Monday, March 01, 2010

Olympic Gold

It wasn't always pretty, but I finished! 1 sweater, 17 days. Thank God it comes only once every four years!

I wore the sweater to work today, in celebration (and relief. plus, I hadn't done laundry). I'm really happy with the way it looks and the way it fits, except that I think the sleeves might be too short.

I'm going to wash it before I make any decisions (it's superwash, it might grow. and no, I didn't swatch). If it doesn't grow adequately, I'll probably cut the cuffs off, knit the sleeves a few inches longer, and then graft the cuffs back on. Fortunately, that isn't a decision that has to be made now. For now, I'm basking in the glory of Olympic gold.

Friday, February 26, 2010

3 days, 2 sleeves

3 days and 2 sleeves - that's what I've got between me and Knitting Olympic glory or failure. Fortunately, I don't have much else going on this weekend, so think I've got a good shot at it being glory instead of failure. On the plus side, even if I don't make it in time for the Knitting Olympics, I'll have a new sweater by Tuesday or Wednesday, so I guess I win either way.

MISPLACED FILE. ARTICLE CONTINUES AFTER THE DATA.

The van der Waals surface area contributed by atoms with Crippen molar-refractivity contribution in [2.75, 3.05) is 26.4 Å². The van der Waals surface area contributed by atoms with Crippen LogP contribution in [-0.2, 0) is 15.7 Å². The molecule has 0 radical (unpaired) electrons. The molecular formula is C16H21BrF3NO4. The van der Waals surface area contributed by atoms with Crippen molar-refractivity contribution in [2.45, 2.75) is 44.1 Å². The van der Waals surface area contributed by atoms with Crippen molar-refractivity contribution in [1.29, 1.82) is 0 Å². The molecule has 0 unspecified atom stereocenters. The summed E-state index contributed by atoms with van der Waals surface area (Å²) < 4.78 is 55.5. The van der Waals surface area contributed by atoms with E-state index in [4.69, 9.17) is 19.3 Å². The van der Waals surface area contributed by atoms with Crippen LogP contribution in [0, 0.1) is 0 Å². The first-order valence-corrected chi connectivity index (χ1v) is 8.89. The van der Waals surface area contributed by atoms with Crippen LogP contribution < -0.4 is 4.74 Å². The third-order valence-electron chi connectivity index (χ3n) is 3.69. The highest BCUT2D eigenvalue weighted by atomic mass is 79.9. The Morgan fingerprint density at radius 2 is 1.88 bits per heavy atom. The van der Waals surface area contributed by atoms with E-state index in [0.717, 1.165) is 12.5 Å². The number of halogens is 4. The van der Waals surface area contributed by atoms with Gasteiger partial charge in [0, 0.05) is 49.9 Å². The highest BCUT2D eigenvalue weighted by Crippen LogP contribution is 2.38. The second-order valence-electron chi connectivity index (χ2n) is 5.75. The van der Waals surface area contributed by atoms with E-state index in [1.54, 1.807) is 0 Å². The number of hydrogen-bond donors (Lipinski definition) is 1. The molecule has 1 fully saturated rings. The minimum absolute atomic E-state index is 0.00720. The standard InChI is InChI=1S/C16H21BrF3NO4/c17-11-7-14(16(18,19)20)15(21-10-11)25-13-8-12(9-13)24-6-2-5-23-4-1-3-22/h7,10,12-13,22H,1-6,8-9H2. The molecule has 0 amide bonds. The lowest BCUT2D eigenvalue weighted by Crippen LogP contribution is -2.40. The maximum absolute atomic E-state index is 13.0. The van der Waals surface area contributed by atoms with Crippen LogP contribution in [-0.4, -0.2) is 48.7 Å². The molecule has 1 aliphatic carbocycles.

Saturday, February 13, 2010


The 2010 Olympic games seem like a fitting excuse to return to the blog, particularly as I'm participating in both the Ravelympics and the Knitting Olympics. I'm not totally bonkers, though; I'm doing the same project for both of them - Wisteria, by Kate Gilbert.

My lack of TV made it impossible to watch the opening ceremony live, from home (why does NBC require you to have cable to watch their live online video? Isn't the whole point of its being online so that people without TV's can watch it?). But the footage from the ceremony is available this morning, so I'm enjoying my tea, working on Wisteria, and watching the parade of nations. Thoughts: